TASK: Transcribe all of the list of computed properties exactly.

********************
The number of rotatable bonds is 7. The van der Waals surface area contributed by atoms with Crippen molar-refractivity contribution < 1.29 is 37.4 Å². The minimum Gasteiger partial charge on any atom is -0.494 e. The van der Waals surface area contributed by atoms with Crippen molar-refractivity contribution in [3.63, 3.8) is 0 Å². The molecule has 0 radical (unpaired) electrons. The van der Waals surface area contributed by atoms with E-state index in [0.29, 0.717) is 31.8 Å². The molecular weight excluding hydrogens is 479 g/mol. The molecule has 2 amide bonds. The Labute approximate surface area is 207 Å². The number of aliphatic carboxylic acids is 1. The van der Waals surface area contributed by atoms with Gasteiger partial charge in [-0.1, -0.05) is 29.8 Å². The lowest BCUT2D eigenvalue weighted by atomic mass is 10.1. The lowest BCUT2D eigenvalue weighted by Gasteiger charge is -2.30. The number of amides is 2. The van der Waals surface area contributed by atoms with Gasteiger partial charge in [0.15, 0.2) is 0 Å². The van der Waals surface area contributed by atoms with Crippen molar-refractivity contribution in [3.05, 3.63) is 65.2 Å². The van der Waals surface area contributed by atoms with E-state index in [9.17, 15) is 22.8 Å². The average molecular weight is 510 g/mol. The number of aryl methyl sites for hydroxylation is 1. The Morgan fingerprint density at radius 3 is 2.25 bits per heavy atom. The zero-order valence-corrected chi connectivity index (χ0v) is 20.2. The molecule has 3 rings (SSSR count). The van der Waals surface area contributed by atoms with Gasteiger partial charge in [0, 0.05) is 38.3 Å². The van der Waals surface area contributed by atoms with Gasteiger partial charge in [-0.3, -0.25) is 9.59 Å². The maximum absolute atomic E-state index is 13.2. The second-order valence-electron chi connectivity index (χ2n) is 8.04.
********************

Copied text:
The number of rotatable bonds is 7. The van der Waals surface area contributed by atoms with Crippen molar-refractivity contribution < 1.29 is 37.4 Å². The minimum Gasteiger partial charge on any atom is -0.494 e. The van der Waals surface area contributed by atoms with Crippen molar-refractivity contribution in [3.63, 3.8) is 0 Å². The molecule has 0 radical (unpaired) electrons. The van der Waals surface area contributed by atoms with E-state index in [0.29, 0.717) is 31.8 Å². The molecular weight excluding hydrogens is 479 g/mol. The molecule has 2 amide bonds. The Labute approximate surface area is 207 Å². The number of aliphatic carboxylic acids is 1. The van der Waals surface area contributed by atoms with Gasteiger partial charge in [-0.1, -0.05) is 29.8 Å². The lowest BCUT2D eigenvalue weighted by atomic mass is 10.1. The lowest BCUT2D eigenvalue weighted by Gasteiger charge is -2.30. The number of amides is 2. The van der Waals surface area contributed by atoms with Gasteiger partial charge in [0.15, 0.2) is 0 Å². The van der Waals surface area contributed by atoms with Crippen molar-refractivity contribution in [3.05, 3.63) is 65.2 Å². The van der Waals surface area contributed by atoms with E-state index in [9.17, 15) is 22.8 Å². The average molecular weight is 510 g/mol. The number of aryl methyl sites for hydroxylation is 1. The Morgan fingerprint density at radius 3 is 2.25 bits per heavy atom. The zero-order valence-corrected chi connectivity index (χ0v) is 20.2. The molecule has 3 rings (SSSR count). The van der Waals surface area contributed by atoms with Gasteiger partial charge in [0, 0.05) is 38.3 Å². The van der Waals surface area contributed by atoms with Gasteiger partial charge in [-0.3, -0.25) is 9.59 Å². The maximum absolute atomic E-state index is 13.2. The second-order valence-electron chi connectivity index (χ2n) is 8.04.